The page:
The Ensemble Arte Musica delivers excellent accompaniment and its members contribute some fine specimens of instrumental music of the time.

Despite my reservations, this disc is an important contribution to our knowledge of the art of Francesco Rasi, one of the truly great singers of the early baroque period and, as his songs demonstrate, a fine composer in his own right.

Johan van Veen

[Prologo: Lamento di Orfeo]
Francesco RASI
Indarno Febo [2:29]
[Prima Corda: Occhi di Filli]
Aria di Fiorenza [1:56]
Francesco RASI
Filli mia, Filli dolce [1:35]
Un guardo [1:56]
Occhi sempre sereni [1:37]
[Seconda Corda: Amorosi affeti]
Giovanni DE MACQUE (c1550-1614)
Canzona II [3:02]
Francesco RASI
S'una fede amorosa [2:54]
Cor mio, mentre vi miro [2:54]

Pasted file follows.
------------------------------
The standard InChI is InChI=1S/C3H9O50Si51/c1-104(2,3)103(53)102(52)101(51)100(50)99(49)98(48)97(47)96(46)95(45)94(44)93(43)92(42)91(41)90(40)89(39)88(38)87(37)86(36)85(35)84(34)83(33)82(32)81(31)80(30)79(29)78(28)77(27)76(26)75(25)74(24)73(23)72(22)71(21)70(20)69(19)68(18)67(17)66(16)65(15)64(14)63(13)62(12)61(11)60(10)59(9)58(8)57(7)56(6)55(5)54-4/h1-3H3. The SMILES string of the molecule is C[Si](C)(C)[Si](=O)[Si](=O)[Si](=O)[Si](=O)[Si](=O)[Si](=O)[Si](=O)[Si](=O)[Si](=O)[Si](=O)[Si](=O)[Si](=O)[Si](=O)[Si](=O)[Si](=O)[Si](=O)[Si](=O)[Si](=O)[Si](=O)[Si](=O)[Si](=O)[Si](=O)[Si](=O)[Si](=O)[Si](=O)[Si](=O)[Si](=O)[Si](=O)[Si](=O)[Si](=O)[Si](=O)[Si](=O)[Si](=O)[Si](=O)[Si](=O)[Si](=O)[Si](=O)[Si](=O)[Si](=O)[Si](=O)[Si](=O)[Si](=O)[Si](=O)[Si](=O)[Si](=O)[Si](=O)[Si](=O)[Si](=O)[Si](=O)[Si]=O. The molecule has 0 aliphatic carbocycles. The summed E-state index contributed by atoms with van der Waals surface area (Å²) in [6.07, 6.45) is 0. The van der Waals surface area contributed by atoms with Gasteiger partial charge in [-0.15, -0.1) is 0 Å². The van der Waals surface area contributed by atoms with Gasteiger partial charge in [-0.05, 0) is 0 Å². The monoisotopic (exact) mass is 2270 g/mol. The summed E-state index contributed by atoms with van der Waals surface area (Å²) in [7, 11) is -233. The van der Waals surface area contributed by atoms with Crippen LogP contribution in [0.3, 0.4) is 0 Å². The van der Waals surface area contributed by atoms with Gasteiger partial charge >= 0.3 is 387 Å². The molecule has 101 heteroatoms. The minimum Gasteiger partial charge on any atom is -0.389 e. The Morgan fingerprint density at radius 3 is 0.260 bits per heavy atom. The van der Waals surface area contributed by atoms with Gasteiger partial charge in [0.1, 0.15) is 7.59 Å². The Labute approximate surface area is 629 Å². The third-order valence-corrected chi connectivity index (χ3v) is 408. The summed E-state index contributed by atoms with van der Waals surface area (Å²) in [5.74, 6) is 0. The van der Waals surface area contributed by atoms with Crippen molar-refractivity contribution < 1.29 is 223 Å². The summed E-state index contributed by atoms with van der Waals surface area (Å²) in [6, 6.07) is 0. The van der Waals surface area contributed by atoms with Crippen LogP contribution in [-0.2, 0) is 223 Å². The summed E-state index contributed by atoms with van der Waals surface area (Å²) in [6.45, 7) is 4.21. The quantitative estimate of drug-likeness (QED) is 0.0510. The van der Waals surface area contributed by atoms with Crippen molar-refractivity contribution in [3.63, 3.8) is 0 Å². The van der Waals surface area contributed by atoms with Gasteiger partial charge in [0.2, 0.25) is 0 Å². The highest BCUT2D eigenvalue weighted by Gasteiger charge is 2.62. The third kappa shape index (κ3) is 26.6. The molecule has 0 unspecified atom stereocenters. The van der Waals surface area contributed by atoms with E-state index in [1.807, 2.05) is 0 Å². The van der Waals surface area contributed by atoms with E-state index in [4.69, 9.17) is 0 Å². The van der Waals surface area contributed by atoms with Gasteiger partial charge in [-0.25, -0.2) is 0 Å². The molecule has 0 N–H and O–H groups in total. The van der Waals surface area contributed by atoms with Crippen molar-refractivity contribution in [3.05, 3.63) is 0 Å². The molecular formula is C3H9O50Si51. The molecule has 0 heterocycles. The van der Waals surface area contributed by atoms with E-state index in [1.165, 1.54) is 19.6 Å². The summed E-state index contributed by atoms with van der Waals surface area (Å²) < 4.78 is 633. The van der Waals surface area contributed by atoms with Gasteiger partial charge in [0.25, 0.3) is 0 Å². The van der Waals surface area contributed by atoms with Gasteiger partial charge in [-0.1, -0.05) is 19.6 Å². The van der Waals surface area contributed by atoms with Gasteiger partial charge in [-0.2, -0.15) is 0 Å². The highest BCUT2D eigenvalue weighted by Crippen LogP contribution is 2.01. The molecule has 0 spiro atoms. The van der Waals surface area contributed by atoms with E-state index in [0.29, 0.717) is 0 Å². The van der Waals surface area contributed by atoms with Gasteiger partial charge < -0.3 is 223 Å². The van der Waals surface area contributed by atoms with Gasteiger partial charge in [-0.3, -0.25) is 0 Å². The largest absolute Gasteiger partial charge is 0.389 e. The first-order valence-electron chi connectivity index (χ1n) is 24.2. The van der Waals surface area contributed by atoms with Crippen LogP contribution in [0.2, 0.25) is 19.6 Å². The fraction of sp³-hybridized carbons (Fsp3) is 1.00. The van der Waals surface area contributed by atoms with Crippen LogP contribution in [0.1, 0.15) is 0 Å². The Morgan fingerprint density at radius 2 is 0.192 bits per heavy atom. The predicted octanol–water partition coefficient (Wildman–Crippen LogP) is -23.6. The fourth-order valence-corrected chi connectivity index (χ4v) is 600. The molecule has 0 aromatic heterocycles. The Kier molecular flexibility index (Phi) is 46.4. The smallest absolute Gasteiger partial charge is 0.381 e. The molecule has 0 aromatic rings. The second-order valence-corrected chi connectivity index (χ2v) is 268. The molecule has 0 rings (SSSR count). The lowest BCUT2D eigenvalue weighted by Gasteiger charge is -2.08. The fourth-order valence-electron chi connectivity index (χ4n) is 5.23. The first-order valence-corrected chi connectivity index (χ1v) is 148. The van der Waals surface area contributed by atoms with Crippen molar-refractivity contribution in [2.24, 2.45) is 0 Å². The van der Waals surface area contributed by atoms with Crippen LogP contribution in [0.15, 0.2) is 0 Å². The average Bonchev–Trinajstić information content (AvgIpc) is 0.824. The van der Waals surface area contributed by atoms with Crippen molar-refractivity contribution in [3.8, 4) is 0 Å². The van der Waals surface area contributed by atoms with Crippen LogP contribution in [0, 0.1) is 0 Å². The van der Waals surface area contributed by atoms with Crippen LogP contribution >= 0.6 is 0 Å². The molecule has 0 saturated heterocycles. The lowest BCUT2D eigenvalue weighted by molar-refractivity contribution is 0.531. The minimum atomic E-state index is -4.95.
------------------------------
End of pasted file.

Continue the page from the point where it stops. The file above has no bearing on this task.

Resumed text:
Hor ch'a noi rimena [1:59]
[Terza Corda: Sconsolati desiri]
Giovanni Battista FERRINI (c1600-1674)
Ballo di Mantova [2:26]
Francesco RASI
Filli, deh mira [1:41]
Ahi, fuggitivo ben [3:00]
[Quarta Corda: L'amorosa pena]
Giovanni Girolamo KAPSPERGER (c1580-1651)
Toccata II [4:02]
Francesco RASI
Ne l'altrui braccia [1:47]
Deh, com'in un momento [3:52]
Schiera d'aspri martiri [1:28]
[Quinta Corda: L'ultimo addio]
Aria di Romanesca [2:22]
Francesco RASI
Ferma Tersilla mia [6:03]
[Sesta Corda: L'antica fiamma]
Girolamo FRESCOBALDI (1583-1643)
Canzona detta La Tromboncina [3:25]
Francesco RASI
O rimembranza amara [3:12]
Sento l'antica fiamma [2:32]
Or so come da sÚ [2:09]
[Settima Corda: Sapienza amorosa]
Ascanio MAYONE (c1570-1627)
Toccata IV [4:10]
Francesco RASI
O pira, o chiara stelle [3:14]
Francesco RASI
O che felice giorno [1:49]